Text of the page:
Scientific Background: In developing countries, higher infant mortality is partially caused by poor maternal and fetal nutrition. Clinical trials of micronutrient supplementation are aimed at reducing the risk of infant mortality by increasing birth weight. Because infant mortality is greatest among the low birth weight infants (LBW) ($\leq$ 2500 grams), an effective intervention may need to increase birth weight among the smallest babies. Although it has been demonstrated that supplementation increases the birth weight in a trial conducted in Nepal, there is inconclusive evidence that the supplementation improves their survival. It has been hypothesized that a potential benefit of the treatment on survival among the LBW infants is partly compensated by a null or even harmful effect among the largest infants. Exploratory analyses have suggested that the treatment effect on birth weight might vary with respect to the percentiles of the birth weight distribution.
Data: The methods in this paper are motivated by a double-blind randomized community trial in rural Nepal (Christian et al 2003a,b). The investigators implemented an intervention program to evaluate benefits of the following micronutrient supplementations: folic acid and vitamin A (F+A); folic acid, iron, and vitamin A (F+I+A); folic acid, iron, zinc, and vitamin A (F+I+Z+A); multiple nutrients and vitamin A (M+A). Each micronutrient supplement was administered daily to 1000 pregnant women, who ultimately delivered approximately 800 live-born infants. The team measured the birth weight within 72 hours of delivery and then followed the infants for one year to determine whether or not they survived. In addition, they measured several characteristics of the mother (maternal age, maternal height, arm circumference) and of the infant (weight, length, head and chest circumference).
In this case study we focus on the supplementations F+I+A and M+A as compared to vitamin A only and we address the following scientific questions:
Is there an overall effect of the treatments on birth weight? Does this effect vary with the percentiles of the birth weight distribution? In particular, is it largest among the LBW infants?
Is there an overall effect of the treatments on survival? Does this effect vary with the percentiles of the birth weight distribution? In particular, is it largest among the LBW infants?
Do these percentile-specific effects on birth weight and survival differ by micronutrients?
Statistical Approach: The data analysis is challenged by measurement error and informative missing data in birth weight and survival. In community-based interventions in developing countries, most births occur in the home without assistance from trained birth attendants. Approximately 88% of the babies are measured within 72 hours of the delivery. The remaining 12% are measured between 72 and 2000 hours from the delivery approximately. Hence, weights are obtained at varying times following birth and therefore are imprecise measures of the" true weight at birth". In addition, a high proportion of deaths of young infants occur in the first few hours after birth. If there is a delay in reaching the mother and infant, then many of these infants would not be weighed because they have already died. For example in the F+I+A group, approximately 7% of the birth weight measurements are missing and among this 7%, approximately 34% of the babies have died within 24 hours of the delivery. These babies are likely to have been of lower birth weight than those who survived to be weighed, and therefore, these missing birth weights due to death are likely to be informative.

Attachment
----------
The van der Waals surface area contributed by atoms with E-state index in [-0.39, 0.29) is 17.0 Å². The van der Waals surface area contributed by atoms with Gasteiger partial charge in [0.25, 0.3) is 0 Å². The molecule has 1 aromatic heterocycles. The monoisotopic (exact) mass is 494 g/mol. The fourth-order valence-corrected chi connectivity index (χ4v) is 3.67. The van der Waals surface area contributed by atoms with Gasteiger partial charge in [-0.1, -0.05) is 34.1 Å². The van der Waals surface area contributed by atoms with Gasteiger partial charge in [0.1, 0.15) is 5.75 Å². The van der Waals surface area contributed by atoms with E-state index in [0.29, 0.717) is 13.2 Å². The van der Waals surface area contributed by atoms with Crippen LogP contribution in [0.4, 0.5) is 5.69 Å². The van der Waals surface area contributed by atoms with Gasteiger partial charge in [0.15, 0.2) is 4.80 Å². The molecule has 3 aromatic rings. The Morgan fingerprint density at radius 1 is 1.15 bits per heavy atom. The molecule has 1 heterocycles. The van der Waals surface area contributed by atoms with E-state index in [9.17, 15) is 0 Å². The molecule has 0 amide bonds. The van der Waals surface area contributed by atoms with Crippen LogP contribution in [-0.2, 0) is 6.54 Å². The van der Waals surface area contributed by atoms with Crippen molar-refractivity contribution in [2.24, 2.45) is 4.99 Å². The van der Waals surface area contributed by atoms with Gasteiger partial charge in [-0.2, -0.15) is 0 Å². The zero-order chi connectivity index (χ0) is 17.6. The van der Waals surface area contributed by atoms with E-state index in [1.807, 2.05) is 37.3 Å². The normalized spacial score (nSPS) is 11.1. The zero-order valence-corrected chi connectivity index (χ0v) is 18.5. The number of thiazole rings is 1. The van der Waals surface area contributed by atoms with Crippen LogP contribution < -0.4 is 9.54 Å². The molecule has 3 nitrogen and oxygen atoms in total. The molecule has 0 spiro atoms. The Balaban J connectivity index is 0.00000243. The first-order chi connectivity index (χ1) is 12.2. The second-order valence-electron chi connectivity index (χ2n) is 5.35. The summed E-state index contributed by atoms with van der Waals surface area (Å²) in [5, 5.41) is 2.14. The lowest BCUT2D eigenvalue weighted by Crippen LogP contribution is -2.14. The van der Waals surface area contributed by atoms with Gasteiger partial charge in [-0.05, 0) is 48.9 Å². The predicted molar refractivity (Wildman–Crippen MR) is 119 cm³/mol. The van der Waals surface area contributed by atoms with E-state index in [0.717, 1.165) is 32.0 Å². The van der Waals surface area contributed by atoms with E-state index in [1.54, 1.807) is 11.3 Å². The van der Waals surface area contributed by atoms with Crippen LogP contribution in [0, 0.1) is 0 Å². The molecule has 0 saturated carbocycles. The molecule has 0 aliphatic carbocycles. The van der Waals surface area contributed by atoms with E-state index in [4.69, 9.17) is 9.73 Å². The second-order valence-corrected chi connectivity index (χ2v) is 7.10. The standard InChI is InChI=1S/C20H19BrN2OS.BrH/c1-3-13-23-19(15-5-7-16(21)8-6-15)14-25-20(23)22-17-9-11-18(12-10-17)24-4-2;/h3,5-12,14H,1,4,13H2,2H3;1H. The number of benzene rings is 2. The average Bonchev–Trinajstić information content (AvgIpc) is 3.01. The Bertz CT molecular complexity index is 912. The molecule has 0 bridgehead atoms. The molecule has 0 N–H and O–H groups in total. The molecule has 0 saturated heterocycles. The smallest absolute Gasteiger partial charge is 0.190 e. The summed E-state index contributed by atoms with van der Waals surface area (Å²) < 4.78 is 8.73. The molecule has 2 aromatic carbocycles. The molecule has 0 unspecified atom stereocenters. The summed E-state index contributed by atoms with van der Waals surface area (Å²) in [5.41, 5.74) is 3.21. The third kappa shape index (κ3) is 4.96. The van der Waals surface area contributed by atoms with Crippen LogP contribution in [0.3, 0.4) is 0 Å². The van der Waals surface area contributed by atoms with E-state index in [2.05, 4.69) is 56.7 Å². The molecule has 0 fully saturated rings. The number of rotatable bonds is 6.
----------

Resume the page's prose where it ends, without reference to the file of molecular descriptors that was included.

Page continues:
In this paper we develop a measurement error model with counterfactual variables that address the scientific questions for this birth weight-mortality case study. Our approach integrates Bayesian methods and data augmentation (Tanner and Wong 1987; Tanner 1991; Albert and Chib 1993; Chib and Greenberg 1998) with a counterfactual model and principal stratification (Rubin 1978; Holl 1986; Frangakis and Rubin 2002). We calculate marginal posterior distributions of the treatment effects on birth weight and infant mortality that are allowed to vary with the percentiles of the birth weight distributions. We compare our posterior inferences with two simpler approaches. The first still relies on a Bayesian approach but ignores the uncertainty in the imputation and prediction of the birth weight and does account for the mother's covariates. The second is a simpler re-sampling approach that imputes the missing birth weights (Rubin 1987).
Results and Public Health Impact: First we found that both F+I+A and M+A increase birth weight. However, the F+I+A increases birth weight mainly among the LBW infants, whereas M+A increases birth weight across the entire birth weight distribution compared to vitamin A only. The F+I+A reduces the risk of infant mortality, whereas the M+A slightly increases the risk of early infant mortality, especially among the larger infants.
Currently, recommendations exist to supplement pregnant women in developing countries. This case study provides critical information toward the evaluation and planning of these public health interventions.
"Does the effect of micronutrient supplementation on neonatal survival vary with respect to the percentiles of the birth weight distribution?." Bayesian Anal. 2 (1) 1 - 30, March 2007. https://doi.org/10.1214/07-BA201